New and existing home values increased 12% in 2022 in Essex and Hamilton counties
By Tim Rowland
Perhaps illustrative of the parkwide housing costs, property values in Essex County — the eastern heart of the Adirondacks — total nearly $1 billion more today than a year ago. And while the number in itself has little practical bearing, it reinforces an emerging storyline of an Adirondack Park that is becoming more of an exclusive retreat for the wealthy, but also friendlier to an invigorated population able to enjoy an outdoor lifestyle while earning income sitting at their home computer.
The figure, referred to in the county’s 2023 budget documents, represents the total worth of taxable residences and businesses, an increase reflective of both new construction and homes that have soared in value.
These assessments were $930 million higher in 2022 than in 2021, which County Manager Dan Palmer said represented an increase of more than 12%. In a typical year, Palmer said, values might creep up by a percentage point or two, and in some years they are flat.
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Numbers were similar in Hamilton County, the other county located entirely within the Blue Line. Adjusted assessed values were up about 10-12% as well, or about $400 million, far in excess of a typical year, said Real Property Director Barry Baker.
“We are primarily a recreational waterfront market now and experience the same trends here as Lake Placid, though on a smaller scale,” Baker said.
“Prior to COVID, the demand for waterfront properties on our larger lakes was very strong for second home and retiree buyers. In the past couple of years, anything on the market sells.”— Real Property Director Barry Baker
The higher property assessments do not necessarily lead to higher taxes or represent a windfall to local treasuries, because as assessments go up, the tax rate goes down. For example, Jay Councilman Knut Sauer said assessments were up 17% in his town, so property owners would only see a higher tax bill if their own personal valuation increased by more than that percentage.
Assessors, who are pressed by the state to keep assessments as close to 100% of market value as possible, have been scrambling to keep up. Revaluations, or “re-vals,” have to be done more frequently if the price of real estate continues to rise precipitously.
That all began at the onset of the pandemic, as well-heeled people fleeing urban population areas drove up the cost of housing, often making cash offers and encountering fierce competition. Correspondingly, those with traditional Adirondack incomes relying on traditional mortgages have been squeezed out of the market.
“We saw bidding wars and properties purchased sight unseen, many to be rehabbed quickly and thrown on the short-term rental market,” Baker said. “Similarly, our lower income and entry level buyers, which include our entry level and service industry employment staff, are totally priced out of ownership, and many out of rentals. All of this exacerbates the lack of workers.”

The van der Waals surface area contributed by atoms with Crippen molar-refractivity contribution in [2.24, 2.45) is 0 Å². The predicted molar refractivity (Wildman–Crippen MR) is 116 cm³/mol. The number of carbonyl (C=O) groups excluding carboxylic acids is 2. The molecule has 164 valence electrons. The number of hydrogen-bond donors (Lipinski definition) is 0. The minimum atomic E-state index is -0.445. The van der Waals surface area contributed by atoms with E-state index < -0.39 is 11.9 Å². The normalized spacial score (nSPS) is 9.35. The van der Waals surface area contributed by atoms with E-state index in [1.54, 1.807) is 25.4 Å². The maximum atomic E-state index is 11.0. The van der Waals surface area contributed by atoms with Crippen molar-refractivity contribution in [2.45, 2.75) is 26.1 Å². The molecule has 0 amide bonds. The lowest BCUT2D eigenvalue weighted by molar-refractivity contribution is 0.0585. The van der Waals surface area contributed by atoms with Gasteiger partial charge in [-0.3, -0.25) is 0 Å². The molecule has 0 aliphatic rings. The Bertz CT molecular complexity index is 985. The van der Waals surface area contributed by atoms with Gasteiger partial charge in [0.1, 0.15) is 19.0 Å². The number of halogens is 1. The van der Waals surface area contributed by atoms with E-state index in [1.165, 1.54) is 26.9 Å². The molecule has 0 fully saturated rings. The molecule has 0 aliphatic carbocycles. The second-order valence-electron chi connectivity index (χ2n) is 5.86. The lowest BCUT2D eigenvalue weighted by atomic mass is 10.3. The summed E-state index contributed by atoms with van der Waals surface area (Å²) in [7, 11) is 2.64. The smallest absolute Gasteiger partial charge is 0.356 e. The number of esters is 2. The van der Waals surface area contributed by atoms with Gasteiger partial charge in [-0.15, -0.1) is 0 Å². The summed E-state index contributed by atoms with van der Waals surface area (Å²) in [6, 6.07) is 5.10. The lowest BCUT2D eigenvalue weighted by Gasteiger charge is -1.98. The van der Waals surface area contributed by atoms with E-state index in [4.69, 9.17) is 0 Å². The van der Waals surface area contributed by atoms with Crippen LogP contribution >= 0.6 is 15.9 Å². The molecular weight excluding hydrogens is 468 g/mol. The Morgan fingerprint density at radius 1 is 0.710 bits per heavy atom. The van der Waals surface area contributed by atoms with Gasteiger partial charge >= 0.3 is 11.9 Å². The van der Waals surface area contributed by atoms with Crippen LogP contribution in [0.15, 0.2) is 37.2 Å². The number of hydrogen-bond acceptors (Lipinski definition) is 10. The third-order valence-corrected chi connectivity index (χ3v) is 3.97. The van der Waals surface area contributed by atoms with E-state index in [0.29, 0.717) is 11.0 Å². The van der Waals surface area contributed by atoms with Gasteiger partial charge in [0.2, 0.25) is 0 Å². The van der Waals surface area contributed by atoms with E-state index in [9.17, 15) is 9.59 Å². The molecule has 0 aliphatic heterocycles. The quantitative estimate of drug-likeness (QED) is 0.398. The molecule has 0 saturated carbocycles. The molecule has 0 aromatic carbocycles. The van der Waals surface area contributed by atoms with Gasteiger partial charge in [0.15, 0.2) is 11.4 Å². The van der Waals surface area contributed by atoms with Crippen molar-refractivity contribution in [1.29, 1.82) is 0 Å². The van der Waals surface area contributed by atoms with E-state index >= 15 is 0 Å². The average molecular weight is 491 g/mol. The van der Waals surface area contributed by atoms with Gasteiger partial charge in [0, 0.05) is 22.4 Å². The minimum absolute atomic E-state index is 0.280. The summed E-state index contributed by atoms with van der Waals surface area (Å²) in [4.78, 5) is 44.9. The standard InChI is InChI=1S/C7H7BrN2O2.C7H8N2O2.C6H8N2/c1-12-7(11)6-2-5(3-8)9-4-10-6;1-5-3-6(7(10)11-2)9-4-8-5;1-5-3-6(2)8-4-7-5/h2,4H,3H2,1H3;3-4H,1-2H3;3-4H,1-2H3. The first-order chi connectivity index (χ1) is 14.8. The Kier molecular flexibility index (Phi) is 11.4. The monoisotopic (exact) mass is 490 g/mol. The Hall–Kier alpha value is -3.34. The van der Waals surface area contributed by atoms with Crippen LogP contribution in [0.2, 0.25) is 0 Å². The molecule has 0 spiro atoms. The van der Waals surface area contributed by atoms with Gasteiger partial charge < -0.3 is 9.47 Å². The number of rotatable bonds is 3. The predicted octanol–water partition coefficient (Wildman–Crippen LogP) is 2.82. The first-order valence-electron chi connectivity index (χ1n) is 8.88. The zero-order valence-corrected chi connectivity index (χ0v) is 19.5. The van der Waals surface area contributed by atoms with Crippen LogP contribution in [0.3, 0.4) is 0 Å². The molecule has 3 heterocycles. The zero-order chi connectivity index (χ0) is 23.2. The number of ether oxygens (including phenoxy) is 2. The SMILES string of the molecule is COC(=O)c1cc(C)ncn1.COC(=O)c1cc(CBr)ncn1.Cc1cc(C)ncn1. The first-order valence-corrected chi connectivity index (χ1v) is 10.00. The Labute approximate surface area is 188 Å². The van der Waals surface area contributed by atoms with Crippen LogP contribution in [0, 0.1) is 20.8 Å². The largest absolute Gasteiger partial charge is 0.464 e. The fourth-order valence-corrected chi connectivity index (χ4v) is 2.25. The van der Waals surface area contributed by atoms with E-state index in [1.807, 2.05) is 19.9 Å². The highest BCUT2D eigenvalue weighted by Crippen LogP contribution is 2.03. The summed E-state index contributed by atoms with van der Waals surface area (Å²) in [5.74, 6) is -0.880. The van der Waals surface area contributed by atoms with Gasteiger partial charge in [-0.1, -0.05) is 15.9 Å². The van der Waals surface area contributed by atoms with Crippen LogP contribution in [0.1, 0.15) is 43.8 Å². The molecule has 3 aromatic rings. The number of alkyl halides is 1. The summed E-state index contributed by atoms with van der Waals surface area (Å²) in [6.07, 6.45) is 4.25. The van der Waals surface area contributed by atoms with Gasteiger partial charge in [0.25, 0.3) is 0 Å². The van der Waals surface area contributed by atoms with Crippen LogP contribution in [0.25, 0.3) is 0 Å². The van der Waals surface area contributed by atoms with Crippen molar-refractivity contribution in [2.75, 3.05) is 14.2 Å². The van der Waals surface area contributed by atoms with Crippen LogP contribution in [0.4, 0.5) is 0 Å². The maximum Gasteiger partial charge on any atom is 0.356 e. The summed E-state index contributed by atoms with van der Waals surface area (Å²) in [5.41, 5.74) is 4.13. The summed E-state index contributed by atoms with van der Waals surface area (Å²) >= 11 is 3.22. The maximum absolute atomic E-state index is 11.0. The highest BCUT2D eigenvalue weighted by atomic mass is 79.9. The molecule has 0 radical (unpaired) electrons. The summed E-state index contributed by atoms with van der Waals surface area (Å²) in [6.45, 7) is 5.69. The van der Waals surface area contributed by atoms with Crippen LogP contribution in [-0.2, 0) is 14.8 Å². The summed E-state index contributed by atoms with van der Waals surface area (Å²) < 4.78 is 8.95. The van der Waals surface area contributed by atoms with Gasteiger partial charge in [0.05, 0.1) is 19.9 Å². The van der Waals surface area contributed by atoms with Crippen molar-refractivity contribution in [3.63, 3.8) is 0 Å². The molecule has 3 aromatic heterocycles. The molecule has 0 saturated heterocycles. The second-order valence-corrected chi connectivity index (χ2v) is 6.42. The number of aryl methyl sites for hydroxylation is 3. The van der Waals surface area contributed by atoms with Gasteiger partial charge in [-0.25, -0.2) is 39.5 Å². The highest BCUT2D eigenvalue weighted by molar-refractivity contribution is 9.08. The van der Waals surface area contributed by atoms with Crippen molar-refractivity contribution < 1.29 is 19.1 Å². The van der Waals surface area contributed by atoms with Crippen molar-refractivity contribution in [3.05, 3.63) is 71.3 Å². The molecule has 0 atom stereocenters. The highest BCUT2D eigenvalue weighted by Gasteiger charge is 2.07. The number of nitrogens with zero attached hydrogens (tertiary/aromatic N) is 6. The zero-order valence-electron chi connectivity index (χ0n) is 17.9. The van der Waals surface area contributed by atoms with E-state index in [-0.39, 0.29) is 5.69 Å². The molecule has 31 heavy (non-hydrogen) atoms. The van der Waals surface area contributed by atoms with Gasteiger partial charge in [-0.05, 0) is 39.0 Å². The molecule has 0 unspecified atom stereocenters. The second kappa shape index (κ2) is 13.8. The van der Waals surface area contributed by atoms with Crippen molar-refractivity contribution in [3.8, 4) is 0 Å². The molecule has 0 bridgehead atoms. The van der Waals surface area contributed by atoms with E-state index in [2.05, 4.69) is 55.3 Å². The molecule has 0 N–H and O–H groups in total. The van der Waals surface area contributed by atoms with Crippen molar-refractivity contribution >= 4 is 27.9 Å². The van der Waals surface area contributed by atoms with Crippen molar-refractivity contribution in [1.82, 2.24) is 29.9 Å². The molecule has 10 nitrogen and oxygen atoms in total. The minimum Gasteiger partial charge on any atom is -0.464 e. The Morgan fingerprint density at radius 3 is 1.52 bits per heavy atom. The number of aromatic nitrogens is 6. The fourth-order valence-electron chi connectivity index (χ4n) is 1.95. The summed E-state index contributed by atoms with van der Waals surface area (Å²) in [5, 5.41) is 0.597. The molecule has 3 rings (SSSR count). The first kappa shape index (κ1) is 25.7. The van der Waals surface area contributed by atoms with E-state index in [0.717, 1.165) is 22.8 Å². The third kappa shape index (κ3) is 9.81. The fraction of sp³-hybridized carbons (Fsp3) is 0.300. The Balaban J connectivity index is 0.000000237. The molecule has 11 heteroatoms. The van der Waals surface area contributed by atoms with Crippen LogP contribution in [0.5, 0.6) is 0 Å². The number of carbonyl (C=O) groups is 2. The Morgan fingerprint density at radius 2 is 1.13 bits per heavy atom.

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Essex County’s value has also been bolstered by new construction as well, said Dave Wainwright, Essex County’s director of real property. “Everybody wants to be in the Adirondacks,” he said. “You can’t go down the road without seeing a new driveway going in.”
Some of the recent growth is commercial, such as the Saranac Waterfront Lodge, a new hotel, restaurant and event center, but most is residential — people looking to cash in on the strong, short-term rental market or build a dream home in the mountains.
Broadband has also changed the equation, Wainwright said. While coming in fits and starts, the state’s determination to bring high speed internet to the mountains has been an overall success that — fueled by the pandemic — has opened the door to younger people with high-paying jobs who are able to work remotely.
And for the wealthy, the Adirondacks has become dream home territory. At the December meeting of the Ausable River Valley Business Association, Paul Mintz, a professional sales representative for Ward Lumber, a regional hardware and building supply store, said the new homes under construction today are often massive, which are more profitable for builders than modest workforce housing. “No one is building 1,500 to 2,000 square foot homes anymore,” he said.
This has been a common refrain among town supervisors, who worry about the lack of affordable housing, and have formed a committee to study the issue. Wainwright said housing has been expensive and hard to find in the trendy villages of Lake Placid and Saranac Lake, but the market is now getting tighter and pricier in the neighboring towns of Keene, Wilmington and Jay.
The market seems likely to cool at some point, but there’s no sign that values are coming down. Instead double-digit increases are predicted. “Unfortunately, this is the new standard,” Wainwright said. “The (projected) market trends from the state are 10 to 14%, with some as high as 18.”
No matter that sellers have significantly upped their prices, they are still getting 96% of what they’re asking, he said.
Even as supply prices spiked during COVID-19 and interest rates have been rising, Jay Ward, Ward Lumber CEO, said the construction market remains strong — and probably could be stronger were it not for an acute lack of homebuilders. “It’s very difficult to find qualified trade people,” he said.
Some who are moving up from more populated areas have to effectively bring their own construction crew with them. “The vast majority are coming from outside the area and building larger houses,” Ward said. “(Construction) reflects the real estate market; people want to live here.”